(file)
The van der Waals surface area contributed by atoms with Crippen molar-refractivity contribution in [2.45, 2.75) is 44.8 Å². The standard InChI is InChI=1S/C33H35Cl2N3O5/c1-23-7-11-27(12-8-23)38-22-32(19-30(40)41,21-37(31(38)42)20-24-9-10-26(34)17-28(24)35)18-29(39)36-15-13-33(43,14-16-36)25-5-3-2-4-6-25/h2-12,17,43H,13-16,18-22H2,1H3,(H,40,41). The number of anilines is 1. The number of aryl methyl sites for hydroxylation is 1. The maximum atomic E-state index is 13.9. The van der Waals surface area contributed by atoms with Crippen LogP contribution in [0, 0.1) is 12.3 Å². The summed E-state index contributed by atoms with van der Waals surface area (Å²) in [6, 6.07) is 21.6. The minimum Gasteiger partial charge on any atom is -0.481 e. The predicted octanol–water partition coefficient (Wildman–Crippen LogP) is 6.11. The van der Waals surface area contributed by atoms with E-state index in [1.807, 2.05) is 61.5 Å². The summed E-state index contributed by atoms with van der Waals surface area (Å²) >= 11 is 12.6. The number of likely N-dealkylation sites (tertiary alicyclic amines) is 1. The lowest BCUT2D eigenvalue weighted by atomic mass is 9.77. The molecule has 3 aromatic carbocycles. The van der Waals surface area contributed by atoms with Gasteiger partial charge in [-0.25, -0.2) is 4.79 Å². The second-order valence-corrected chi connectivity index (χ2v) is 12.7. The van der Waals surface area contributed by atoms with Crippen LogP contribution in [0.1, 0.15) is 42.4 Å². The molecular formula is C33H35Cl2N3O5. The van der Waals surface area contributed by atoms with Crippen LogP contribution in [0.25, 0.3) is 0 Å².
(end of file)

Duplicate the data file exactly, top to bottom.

The van der Waals surface area contributed by atoms with Crippen molar-refractivity contribution in [2.45, 2.75) is 44.8 Å². The standard InChI is InChI=1S/C33H35Cl2N3O5/c1-23-7-11-27(12-8-23)38-22-32(19-30(40)41,21-37(31(38)42)20-24-9-10-26(34)17-28(24)35)18-29(39)36-15-13-33(43,14-16-36)25-5-3-2-4-6-25/h2-12,17,43H,13-16,18-22H2,1H3,(H,40,41). The number of anilines is 1. The number of aryl methyl sites for hydroxylation is 1. The maximum atomic E-state index is 13.9. The van der Waals surface area contributed by atoms with Crippen LogP contribution in [0, 0.1) is 12.3 Å². The summed E-state index contributed by atoms with van der Waals surface area (Å²) in [6, 6.07) is 21.6. The minimum Gasteiger partial charge on any atom is -0.481 e. The predicted octanol–water partition coefficient (Wildman–Crippen LogP) is 6.11. The van der Waals surface area contributed by atoms with E-state index in [1.807, 2.05) is 61.5 Å². The summed E-state index contributed by atoms with van der Waals surface area (Å²) >= 11 is 12.6. The number of likely N-dealkylation sites (tertiary alicyclic amines) is 1. The lowest BCUT2D eigenvalue weighted by atomic mass is 9.77. The molecule has 3 aromatic carbocycles. The van der Waals surface area contributed by atoms with Gasteiger partial charge in [-0.25, -0.2) is 4.79 Å². The second-order valence-corrected chi connectivity index (χ2v) is 12.7. The van der Waals surface area contributed by atoms with Crippen LogP contribution in [0.1, 0.15) is 42.4 Å². The molecular formula is C33H35Cl2N3O5. The van der Waals surface area contributed by atoms with Crippen LogP contribution in [0.25, 0.3) is 0 Å².